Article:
Head Coach: Mike Zimmer (8-10, 2nd year)
Offensive Coordinator: Norval Eugene Turner
Defensive Coordinator: George Edwards
2015 marks the second season with Mike Zimmer running the show up in Minnesota. In his rookie season, Zimmer guided the Vikings to a 7-9 record, a game and a half improvement from 2013's 5-10-1 mark in Leslie Frasier's final year on the job. Previously, Zimmer served as defensive coordinator for the Cincinnati Bengals from 2008-2013.
It says here that one Norval "Norv" Turner previously worked as the offensive coordinator for the Browns in 2013 before joining Zimmer's staff last season. He's widely regarded as one of the top offensive minds in football, having served as the offensive coordinator for the 49ers, Dolphins, and Cowboys throughout his coaching career. He even has head coaching experience, as he was the top guy in Washington from 1994-2000 (49-59-1) and in Oakland for two seasons (9-23). Neat!
George Edwards has worked as either a defensive coordinator or linebackers coach for the past 17 years. Prior to joining Zimmer's staff in 2014, he held the same position with the Buffalo Bills (2010-2011), Florida Gators (2010), and Washington Redskins (2003).
Last Week's Recap: Defeated the Lions 26-16
Following a monumental letdown in the final game of Week One, the Vikings rebounded with a strong performance in their home opener against the Detroit Lions. After rushing the ball just 10 times for 31 yards against the 49ers, running back Adrian Peterson assuaged concerns about his production with a 29 carry, 134-yard outing. While Peterson didn't get in the end zone, the Vikings did get him involved in the passing game as he hauled in two receptions for 58 yards. However, Peterson did cough up the ball twice last Sunday, with the Lions recovering one of them.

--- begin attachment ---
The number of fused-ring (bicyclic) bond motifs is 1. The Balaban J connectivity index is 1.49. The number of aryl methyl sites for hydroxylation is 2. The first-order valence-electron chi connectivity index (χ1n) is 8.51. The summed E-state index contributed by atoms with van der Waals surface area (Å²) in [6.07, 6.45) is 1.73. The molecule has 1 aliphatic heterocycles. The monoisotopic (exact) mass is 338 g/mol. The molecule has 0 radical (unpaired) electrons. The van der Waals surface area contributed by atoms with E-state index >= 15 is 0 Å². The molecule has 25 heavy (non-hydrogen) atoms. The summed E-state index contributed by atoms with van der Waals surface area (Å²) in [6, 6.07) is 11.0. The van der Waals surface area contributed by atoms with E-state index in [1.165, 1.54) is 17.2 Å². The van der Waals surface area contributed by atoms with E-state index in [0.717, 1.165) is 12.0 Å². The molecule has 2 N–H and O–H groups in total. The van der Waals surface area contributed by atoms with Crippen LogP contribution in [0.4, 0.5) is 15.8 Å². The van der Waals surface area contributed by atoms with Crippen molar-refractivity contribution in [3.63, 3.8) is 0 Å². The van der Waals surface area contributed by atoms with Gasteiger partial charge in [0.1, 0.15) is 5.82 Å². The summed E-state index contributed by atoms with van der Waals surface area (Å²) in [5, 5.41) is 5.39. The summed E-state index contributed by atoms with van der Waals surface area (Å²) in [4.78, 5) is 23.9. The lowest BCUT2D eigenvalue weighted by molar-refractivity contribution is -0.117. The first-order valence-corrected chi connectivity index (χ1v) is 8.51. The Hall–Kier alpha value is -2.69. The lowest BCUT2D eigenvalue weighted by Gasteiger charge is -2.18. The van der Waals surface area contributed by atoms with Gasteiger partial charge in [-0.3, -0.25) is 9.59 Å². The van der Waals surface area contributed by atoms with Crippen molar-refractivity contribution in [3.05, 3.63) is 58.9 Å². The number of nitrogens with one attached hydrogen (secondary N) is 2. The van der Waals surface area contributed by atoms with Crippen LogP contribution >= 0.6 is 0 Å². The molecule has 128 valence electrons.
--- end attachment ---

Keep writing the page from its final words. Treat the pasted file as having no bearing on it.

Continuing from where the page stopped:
Second-year signal caller Teddy Bridgewater therefore, didn't have to do too much and was highly efficient in completing 14 of 18 passes for 153 yards and a score. While those numbers in and of themselves won't blow anyone away, they are indicative of the type of play Bridgewater is capable of. He didn't make any boneheaded mistakes, took just one sack, and also carried the ball six times for 21 yards and a score. Five different Vikings caught a pass, with tight end Kyle Rudolph leading the way with five receptions on seven targets for 30 yards and was the recipient of Bridgewater's lone touchdown pass.
On the defensive side of the ball, Edwards' guys held the Lions to just 38 yards rushing and a 2.4 team average after getting run over by Carlos Hyde and the 49ers a couple of days prior. Matthew Stafford was also fairly pedestrian, completing 32 of his 53 passes for just 286 yards and two scores, with defensive end Justin Trattou of all people picking off the Lions quarterback. Minnesota's defense brought Stafford down just once for a sack but hit him eight times throughout the contest, and did an excellent job of preventing the big play. The Lions longest pass went for just 19 yards while their biggest rush of the contest was nine-yard pickup by Stafford.
Key Players: Offense
QB Teddy Bridgewater, RB Adrian Peterson, TE Kyle Rudolph, LT Matt Kalil, RT T.J. Clemmings
Bridgewater was arguably the head of last year's rookie class of quarterbacks after he completed 64.4 percent of his passes and tossed 14 touchdowns to 12 interceptions. Though a bit undersized with a slight build (6'2, 215 pounds) Bridgewater has thus far shown himself capable of being a good NFL quarterback. He's completed 37 of his 50 passes on the season for 384 yards and a score. Again, not terrific numbers, but in a way that's a good thing. Bridgewater is a poised and accurate quarterback who just doesn't screw up a lot. Not much more you can ask out of a young QB.